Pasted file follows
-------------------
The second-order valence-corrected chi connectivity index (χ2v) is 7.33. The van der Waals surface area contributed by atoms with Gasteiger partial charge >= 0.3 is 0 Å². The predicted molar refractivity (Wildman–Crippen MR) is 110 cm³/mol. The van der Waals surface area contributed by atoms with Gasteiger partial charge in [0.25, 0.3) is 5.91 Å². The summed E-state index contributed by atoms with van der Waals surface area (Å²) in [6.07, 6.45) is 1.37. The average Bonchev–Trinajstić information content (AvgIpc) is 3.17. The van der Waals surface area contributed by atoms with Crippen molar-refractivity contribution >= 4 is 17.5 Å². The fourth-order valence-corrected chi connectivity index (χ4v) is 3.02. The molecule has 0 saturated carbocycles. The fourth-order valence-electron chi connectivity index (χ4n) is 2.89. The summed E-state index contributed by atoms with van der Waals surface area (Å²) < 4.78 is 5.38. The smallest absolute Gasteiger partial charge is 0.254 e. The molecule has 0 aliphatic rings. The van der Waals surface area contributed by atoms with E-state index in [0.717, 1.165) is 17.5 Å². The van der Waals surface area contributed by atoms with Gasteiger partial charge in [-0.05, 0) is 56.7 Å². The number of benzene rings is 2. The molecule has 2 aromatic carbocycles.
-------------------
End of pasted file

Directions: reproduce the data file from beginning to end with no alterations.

The second-order valence-corrected chi connectivity index (χ2v) is 7.33. The van der Waals surface area contributed by atoms with Gasteiger partial charge >= 0.3 is 0 Å². The predicted molar refractivity (Wildman–Crippen MR) is 110 cm³/mol. The van der Waals surface area contributed by atoms with Gasteiger partial charge in [0.25, 0.3) is 5.91 Å². The summed E-state index contributed by atoms with van der Waals surface area (Å²) in [6.07, 6.45) is 1.37. The average Bonchev–Trinajstić information content (AvgIpc) is 3.17. The van der Waals surface area contributed by atoms with Crippen molar-refractivity contribution >= 4 is 17.5 Å². The fourth-order valence-corrected chi connectivity index (χ4v) is 3.02. The molecule has 0 saturated carbocycles. The fourth-order valence-electron chi connectivity index (χ4n) is 2.89. The summed E-state index contributed by atoms with van der Waals surface area (Å²) < 4.78 is 5.38. The smallest absolute Gasteiger partial charge is 0.254 e. The molecule has 0 aliphatic rings. The van der Waals surface area contributed by atoms with E-state index in [0.717, 1.165) is 17.5 Å². The van der Waals surface area contributed by atoms with Gasteiger partial charge in [-0.05, 0) is 56.7 Å². The number of benzene rings is 2. The molecule has 2 aromatic carbocycles.